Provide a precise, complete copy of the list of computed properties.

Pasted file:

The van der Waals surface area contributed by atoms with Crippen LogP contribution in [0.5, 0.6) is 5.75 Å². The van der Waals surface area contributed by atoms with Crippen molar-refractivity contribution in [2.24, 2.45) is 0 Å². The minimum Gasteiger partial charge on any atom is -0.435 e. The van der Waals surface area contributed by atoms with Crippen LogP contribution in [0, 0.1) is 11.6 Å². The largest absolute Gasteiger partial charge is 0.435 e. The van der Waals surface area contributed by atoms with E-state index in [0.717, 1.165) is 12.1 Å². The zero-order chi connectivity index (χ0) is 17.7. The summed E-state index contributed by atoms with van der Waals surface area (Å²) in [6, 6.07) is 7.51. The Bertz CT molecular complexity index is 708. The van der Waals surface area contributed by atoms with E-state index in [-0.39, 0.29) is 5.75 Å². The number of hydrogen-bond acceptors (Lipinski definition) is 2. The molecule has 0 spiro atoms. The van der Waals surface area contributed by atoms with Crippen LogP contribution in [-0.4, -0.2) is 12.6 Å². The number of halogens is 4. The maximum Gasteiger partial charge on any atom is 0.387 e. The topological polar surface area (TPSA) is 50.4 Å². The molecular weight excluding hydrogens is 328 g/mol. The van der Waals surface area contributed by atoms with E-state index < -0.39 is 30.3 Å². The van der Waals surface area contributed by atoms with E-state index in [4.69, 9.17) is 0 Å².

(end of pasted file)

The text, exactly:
The van der Waals surface area contributed by atoms with Crippen LogP contribution in [0.5, 0.6) is 5.75 Å². The van der Waals surface area contributed by atoms with Crippen molar-refractivity contribution in [2.24, 2.45) is 0 Å². The minimum Gasteiger partial charge on any atom is -0.435 e. The van der Waals surface area contributed by atoms with Crippen LogP contribution in [0, 0.1) is 11.6 Å². The largest absolute Gasteiger partial charge is 0.435 e. The van der Waals surface area contributed by atoms with E-state index in [0.717, 1.165) is 12.1 Å². The zero-order chi connectivity index (χ0) is 17.7. The summed E-state index contributed by atoms with van der Waals surface area (Å²) in [6, 6.07) is 7.51. The Bertz CT molecular complexity index is 708. The van der Waals surface area contributed by atoms with E-state index in [-0.39, 0.29) is 5.75 Å². The number of hydrogen-bond acceptors (Lipinski definition) is 2. The molecule has 0 spiro atoms. The van der Waals surface area contributed by atoms with Crippen LogP contribution in [-0.4, -0.2) is 12.6 Å². The number of halogens is 4. The maximum Gasteiger partial charge on any atom is 0.387 e. The topological polar surface area (TPSA) is 50.4 Å². The molecular weight excluding hydrogens is 328 g/mol. The van der Waals surface area contributed by atoms with E-state index < -0.39 is 30.3 Å². The van der Waals surface area contributed by atoms with E-state index in [4.69, 9.17) is 0 Å².